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Lions Roar : September 2006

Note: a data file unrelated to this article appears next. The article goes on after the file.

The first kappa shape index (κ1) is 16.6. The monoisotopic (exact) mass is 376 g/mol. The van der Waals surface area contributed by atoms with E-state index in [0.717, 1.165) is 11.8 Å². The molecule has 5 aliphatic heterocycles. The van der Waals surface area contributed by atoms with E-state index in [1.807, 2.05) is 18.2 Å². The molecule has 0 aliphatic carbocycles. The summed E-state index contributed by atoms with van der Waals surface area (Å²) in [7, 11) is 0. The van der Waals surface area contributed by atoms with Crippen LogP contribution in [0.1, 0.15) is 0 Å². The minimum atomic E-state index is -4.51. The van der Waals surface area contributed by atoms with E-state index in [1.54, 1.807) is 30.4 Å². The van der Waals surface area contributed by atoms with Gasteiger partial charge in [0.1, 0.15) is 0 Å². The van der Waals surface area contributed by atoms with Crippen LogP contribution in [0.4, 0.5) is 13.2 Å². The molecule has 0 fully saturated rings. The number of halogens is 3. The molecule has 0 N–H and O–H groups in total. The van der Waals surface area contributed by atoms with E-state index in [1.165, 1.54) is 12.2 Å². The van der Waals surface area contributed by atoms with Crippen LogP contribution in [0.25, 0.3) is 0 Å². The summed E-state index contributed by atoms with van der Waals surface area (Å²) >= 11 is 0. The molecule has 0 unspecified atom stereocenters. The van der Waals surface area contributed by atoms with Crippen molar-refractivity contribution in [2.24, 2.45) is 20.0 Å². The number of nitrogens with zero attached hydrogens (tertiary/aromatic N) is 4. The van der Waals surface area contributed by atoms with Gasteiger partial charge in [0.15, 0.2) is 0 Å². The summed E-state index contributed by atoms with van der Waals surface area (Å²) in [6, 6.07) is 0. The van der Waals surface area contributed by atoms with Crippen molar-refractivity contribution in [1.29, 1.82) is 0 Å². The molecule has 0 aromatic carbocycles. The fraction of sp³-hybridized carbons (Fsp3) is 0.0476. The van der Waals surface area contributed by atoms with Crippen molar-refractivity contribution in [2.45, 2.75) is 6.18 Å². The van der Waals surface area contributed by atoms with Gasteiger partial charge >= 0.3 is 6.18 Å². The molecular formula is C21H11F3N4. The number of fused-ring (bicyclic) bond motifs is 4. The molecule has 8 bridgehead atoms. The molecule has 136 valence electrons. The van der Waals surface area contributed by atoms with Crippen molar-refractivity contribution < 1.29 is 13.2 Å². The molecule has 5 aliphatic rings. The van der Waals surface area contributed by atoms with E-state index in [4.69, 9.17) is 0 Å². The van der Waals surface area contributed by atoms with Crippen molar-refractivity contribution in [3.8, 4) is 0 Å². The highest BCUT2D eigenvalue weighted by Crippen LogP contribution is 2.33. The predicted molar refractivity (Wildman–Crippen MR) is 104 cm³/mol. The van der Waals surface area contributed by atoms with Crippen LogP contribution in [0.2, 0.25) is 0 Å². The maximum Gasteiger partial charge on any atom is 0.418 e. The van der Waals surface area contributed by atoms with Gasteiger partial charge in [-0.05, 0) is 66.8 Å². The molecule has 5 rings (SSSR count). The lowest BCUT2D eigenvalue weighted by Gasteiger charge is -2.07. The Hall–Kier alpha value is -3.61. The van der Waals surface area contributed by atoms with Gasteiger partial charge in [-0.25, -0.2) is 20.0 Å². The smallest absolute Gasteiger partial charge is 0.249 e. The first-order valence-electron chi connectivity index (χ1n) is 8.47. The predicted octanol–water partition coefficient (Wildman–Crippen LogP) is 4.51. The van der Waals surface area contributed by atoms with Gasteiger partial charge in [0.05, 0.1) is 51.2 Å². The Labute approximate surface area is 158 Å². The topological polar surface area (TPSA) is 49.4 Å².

SHAMBHALA SUN SEPTEMBER 2006 52 foreign policy, Lerner says, “We recognize the unity of all being, and that the well-being of every American depends on the well- being of everyone else on the planet. Politicians ought to be say- ing not simply, ‘God bless America,’ but rather, ‘God bless America and all people on earth.’” What motivates environmental policy, Lerner says, is awe and respect for “the wonder of all creation.” Lerner boldly proclaims the covenant is “unrealistic.” But he wants that word highlighted and bracketed, he told me, because “When I say unrealistic, I mean not buying into the frame of re- alism that governs the current debate between Republicans and Democrats, because that realism does not take into account peo- ple’s highest ideals, and is therefore extremely unrealistic, in the negative sense. We are unrealistic in the way that the early wom- en’s movement was unrealistic. People thought nothing would come of it, but those in the movement refused to be defined in those terms—and look at the effect that movement has had.” In fact, Lerner wants to create a political movement—moving from principles to policies to practice—without hitching the movement’s wagon to immediate ballot-box results. So, he says, the next step for the Network of Spiritual Progressives is “leader- ship training, training people in the vision of a spiritual poli- tics and how to communicate that effectively while also learning from others. We are trying to draw on thousands of years of wis- dom and spiritual practice to build a structure for societal trans- formation. It would be a big mistake to measure the importance of what we’re doing in terms of its impact on the next election.” SISTER JOAN CHITTISTER beautifully blends gentle and tough. She seems the sort of person who could dismantle your edifice brick by brick in a proper debate, but also just the kind of person you would want to comfort you in a crisis. When Chit- tister starts to speak, publicly or in person, it feels like you’re just hanging out with her, in a kitchen, or a neighborhood tavern near the factory, or maybe a school cafeteria. She is down, to, earth. What accounts for much of Chittister’s appeal is that she is a Catholic who likes to asks questions rather than provide answers or edicts. She is a walking Vatican III, a breath of fresh air in a strikingly conservative and closed-minded period for the church. In the chapter on religion in her latest book, Called to Question: A Spiritual Memoir, she presents the book’s central question, which turns the notion of “faith” on its head: “Is openness to other ideas infidelity, or is it the beginning of spiritual maturity?” Chittister is not content merely to inquire. She is a very big doer. Her CV lists dozens of organizations and efforts she has been part of or spearheaded, having to do with equality for women (especially in religious contexts), monasticism, educa- tion, and peace. She has written thirty books and is the founder and executive director of Benetvision, in Erie, Pennsylvania, a national research center for contemporary spirituality. Contemporary spirituality, the way Chittister approaches it, has a lot to do with how spirituality is embodied in culture, not simply practiced as an adjunct. Private spirituality works best when it supports a culture and is supported by a culture. She be- lieves we are deep into a cultural crisis, which is not a bad thing per se, but something that must be acknowledged. “It’s tough enough to talk about culture in this country right now,” she tells the conference, “it’s even harder to talk about spirituality. But if somebody doesn’t put the two of them together with some sanity pretty soon, we’re going to lose both.” Chittister is adamant that spiritual practice must evolve; oth- erwise, its practitioners fall into the greatest of sins, false piety, the self-serving and judgmental religiosity that often clings to past trappings of spiritual practice and institutional power. “Piety is cultural,” she says. “So, true holiness depends on our choosing the pieties proper to our time. The pieties of the past were not wrong, but the pieties of the past are past. We need new, holy, spiritual responses to the world around us. As Moses knew, spirituality does not exist to protect us from our times but to en- able us to leaven it, to stretch it, to bless it, and to break it open to the present will of God.” The new piety that Chittister champions is what she calls “con- templative co-creation,” a bridging of private spiritual practice and public action. She believes this is a form of spirituality suit- ed to the modern era. It goes beyond—and here she reveals her background as a social psychologist—the three historical spiri- tual responses to culture: the intellectual, which is creed-centered and good at drawing lines of orthodoxy and heresy; the relation- al, which is all about love, but which “may comfort the oppressed but do little to stop the oppression”; and the performative, which is action-centered and reformist, and “tries to create a bright new world in the shell of the old, whether it wants it or not.” Contemplative co-creation goes beyond these three in that it does not attempt to impose something; it attempts to expose something by bringing the fruits of inner reflection to bear on the uncertainties of the outer situation. It takes the form of probing and honest questioning so people can find their way together—so they can “co-create.” This process is needed now, she says, because in the last fifty years, the “Western belief–value system” has been subject to tectonic shifts: “Family patterns and sex roles have changed. Governments that had been the standard-bearers of freedom, justice, and human rights have been riven with one cor- ruption after another, and so have become less and less credible to the people at large. Scientific and technological progress have now become more of a threat than a help, changing the nature of life and death, changing human creation from critically unique to cloned, changing war from struggle to annihilation. Military security has became our highest priority—both our greatest ex- penditure and our scarcest commodity. We live now with great poverty in the midst of great affluence, challenging all the Ameri- can myths about fair play, the Protestant ethic, freedom, and jus- tice. Ten percent of the world controls 75 percent of the world’s resources. No wonder the 10 percent buys so many guns.”